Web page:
From the outside looking in, people saw a girl who was successful and accomplished. I started on a competitive basketball team, played the violin in the state championship orchestra, graduated as the salutatorian of my class, was involved in student government, and participated in numerous other extracurricular activities. I strove to excel, to be perfect.
On the inside, however, I was a completely different person. Like many teenage girls, I unsuccessfully fought to win the battle of insecurity. I struggled with my self-image. I felt alone, as it was hard for me to develop close friendships when so few people maintained similar beliefs and morals. I was simply unhappy.
Without my even being aware of what I was doing, I tried to find not just solace, but also happiness, in being the best in anything and everything. My motto in life became “Mediocrity is not an option!”
Through my efforts, the awards began to pile up. However, I became more discouraged because I was not finding happiness. Sure I found a sense of pleasure in receiving such recognition, but it was not true happiness. I continually felt that I needed just one more award and then I would feel happy, only to be disappointed when that feeling did not come. Without my realizing it, this drive for perfection had taken over and had become the center of my life.
I decided that I wanted to become a different person when I entered college. Again, without being fully conscious of what I was doing, I developed a new center in my life, returning to basics I had learned at home, church, and seminary. I began having meaningful scripture study and started pouring my soul out to my Father in Heaven. I became a spiritual sponge. I never would have thought such simple adjustments could make such a huge impact on my life. I truly have never been happier.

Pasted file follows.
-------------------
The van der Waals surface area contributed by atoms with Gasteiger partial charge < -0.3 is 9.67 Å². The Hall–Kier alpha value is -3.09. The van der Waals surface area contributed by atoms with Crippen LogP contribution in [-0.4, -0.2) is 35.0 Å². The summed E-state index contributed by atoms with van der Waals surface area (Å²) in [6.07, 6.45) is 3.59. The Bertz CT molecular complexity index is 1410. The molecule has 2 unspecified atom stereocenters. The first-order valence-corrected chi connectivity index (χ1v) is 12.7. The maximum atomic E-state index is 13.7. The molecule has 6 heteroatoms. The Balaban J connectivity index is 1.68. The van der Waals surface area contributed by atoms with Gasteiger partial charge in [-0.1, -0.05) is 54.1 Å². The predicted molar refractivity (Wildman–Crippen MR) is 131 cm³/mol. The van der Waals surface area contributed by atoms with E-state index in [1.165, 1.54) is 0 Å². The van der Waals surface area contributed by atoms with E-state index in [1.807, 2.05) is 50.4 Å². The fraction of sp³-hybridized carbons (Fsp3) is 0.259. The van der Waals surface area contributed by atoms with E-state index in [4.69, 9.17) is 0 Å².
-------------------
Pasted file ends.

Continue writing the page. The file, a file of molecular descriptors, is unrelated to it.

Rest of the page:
Sure, there have been times when I have felt sad and low. The difference is that I now know whole-heartedly that God loves me and hears and answers my prayers. I also know that my Savior understands and has felt all my pains. He not only suffered for mankind’s sins, but also for our sorrows and burdens (see Alma 7:11–13).
I have recently come to the conclusion that all high school students struggle in one way or another. For some it may be minor struggles, for others major. For some it may be worrying about weight or self-esteem. For others the struggle may be with grades or bullies. It may be a sense of pressure to succeed, or it may be temptation. Whatever the reasons or how hefty the struggles, I have discovered that everyone can experience joy through centering their lives on Christ and finding happiness through Him.